In recent days, Gov. Andrew Cuomo and Mayor Bill de Blasio have touted data that appears to show a slight plateau in the number of coronavirus deaths in the city and state.

What city officials have not acknowledged until Tuesday is that the coronavirus death tally for the five boroughs may not be accounting for those dying at home from COVID-19.

"I am assuming that the vast majority of those deaths are coronavirus related. It’s understandable in a crisis that being able to make the confirmation is harder to do with all the resources stretched so thin," de Blasio said Tuesday when asked about at-home coronavirus deaths.

The president of the union representing more than 4,000 uniformed Emergency Medical Technicians (EMTs) told NY1 that his members are concerned that those dying of coronavirus at home are being forgotten.

"If you are not going to report the bodies on the street, then of course the numbers are going to go down because we are not bringing those bodies to be counted," said Oren Barzilay, the President of Local 2507: Uniformed EMT's, Paramedics & Fire Inspectors.

Data provided by the FDNY does raise the question of whether deaths at home caused by the coronavirus are being included in the COVID-19 tally.

On April 5 of last year, the FDNY responded to a total of 73 calls for medical service. 29 of the 73 involved patients were dead when medics arrived.

This year, the department said EMTs responded to more than five times as many calls on the same day and encountered nearly six times as many dead patients, at 241.

Even so, the city reported just 184 coronavirus deaths for the day, a number that supposedly included tallies from all local hospitals.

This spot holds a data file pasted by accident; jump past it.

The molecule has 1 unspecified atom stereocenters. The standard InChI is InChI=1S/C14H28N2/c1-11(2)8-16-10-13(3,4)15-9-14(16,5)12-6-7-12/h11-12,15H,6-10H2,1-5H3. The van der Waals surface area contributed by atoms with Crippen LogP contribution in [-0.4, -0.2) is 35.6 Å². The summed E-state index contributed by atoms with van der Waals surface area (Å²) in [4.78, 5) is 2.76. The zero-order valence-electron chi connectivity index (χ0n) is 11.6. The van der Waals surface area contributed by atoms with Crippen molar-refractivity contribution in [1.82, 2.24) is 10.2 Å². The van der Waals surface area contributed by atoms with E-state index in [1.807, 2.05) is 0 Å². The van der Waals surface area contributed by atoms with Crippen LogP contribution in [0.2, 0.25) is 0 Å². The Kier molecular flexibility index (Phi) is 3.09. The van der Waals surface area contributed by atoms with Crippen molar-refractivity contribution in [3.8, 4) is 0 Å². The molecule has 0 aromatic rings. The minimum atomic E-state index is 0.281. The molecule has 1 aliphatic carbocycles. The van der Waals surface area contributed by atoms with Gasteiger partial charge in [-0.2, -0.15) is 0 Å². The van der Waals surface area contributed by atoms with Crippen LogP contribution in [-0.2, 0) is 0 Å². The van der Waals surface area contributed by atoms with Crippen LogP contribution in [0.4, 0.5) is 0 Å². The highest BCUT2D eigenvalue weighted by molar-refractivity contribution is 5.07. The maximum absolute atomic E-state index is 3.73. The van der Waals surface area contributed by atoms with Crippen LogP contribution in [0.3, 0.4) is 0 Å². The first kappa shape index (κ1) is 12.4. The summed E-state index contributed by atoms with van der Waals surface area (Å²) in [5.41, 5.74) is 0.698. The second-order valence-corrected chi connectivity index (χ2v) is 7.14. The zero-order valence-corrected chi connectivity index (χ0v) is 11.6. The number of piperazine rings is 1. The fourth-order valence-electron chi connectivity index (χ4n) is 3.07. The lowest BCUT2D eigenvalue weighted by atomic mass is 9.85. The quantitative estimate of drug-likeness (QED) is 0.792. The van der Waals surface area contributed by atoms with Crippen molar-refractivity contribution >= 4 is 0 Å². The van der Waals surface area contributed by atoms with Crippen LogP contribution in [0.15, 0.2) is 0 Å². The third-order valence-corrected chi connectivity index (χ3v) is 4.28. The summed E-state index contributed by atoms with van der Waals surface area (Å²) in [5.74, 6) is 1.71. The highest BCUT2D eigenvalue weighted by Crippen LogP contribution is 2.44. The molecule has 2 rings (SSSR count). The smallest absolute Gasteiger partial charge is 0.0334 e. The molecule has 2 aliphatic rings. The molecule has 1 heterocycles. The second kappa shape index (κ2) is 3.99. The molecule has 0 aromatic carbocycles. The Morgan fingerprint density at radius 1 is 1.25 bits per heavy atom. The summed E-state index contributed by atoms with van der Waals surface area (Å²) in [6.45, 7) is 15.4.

"I don't think that they are doing this intentionally; I just think its impossible with the volume they are dealing with right now," said Barzilay.

Sources with the NYPD have raised similar concerns.

Police are required to respond to all at-home deaths to investigate possible foul play.

Sources told NY1 that the sheer number of at home deaths they've been called to in recent days has jumped exponentially.

One detective, who asked not to be identified, attributed the increase to new state guidelines advising EMT's not to transport patients to the hospital if they do not respond to CPR or other on-site treatments.

Manhattan Councilman Mark Levine has also sounded the alarm.

On Twitter he wrote, "Only people who die at home who are known to have a *positive coronavirus test* have the disease listed as the official cause on their death certificate. We know there are many others going uncounted."

During NY1's “Mondays with the Mayor” segment, de Blasio was asked for the first time about the city’s tally of at home coronavirus deaths. He said no one is trying to downplay just how deadly the disease is.

“We can speak to, in the coming days, our understanding of what's happening to those that we are losing at home, but I feel very comfortable saying, against this horrible, painful backdrop, that we are never going to underestimate what we are seeing,” said de Blasio.

NY1 reached out to the city's Office of the Chief Medical Examiner several times over the past week, but it has not respond to our request for comment.


Main story image: A file photo of FDNY paramedics outside NewYork-Presbyterian in Manhattan. Mary Altaffer/AP.



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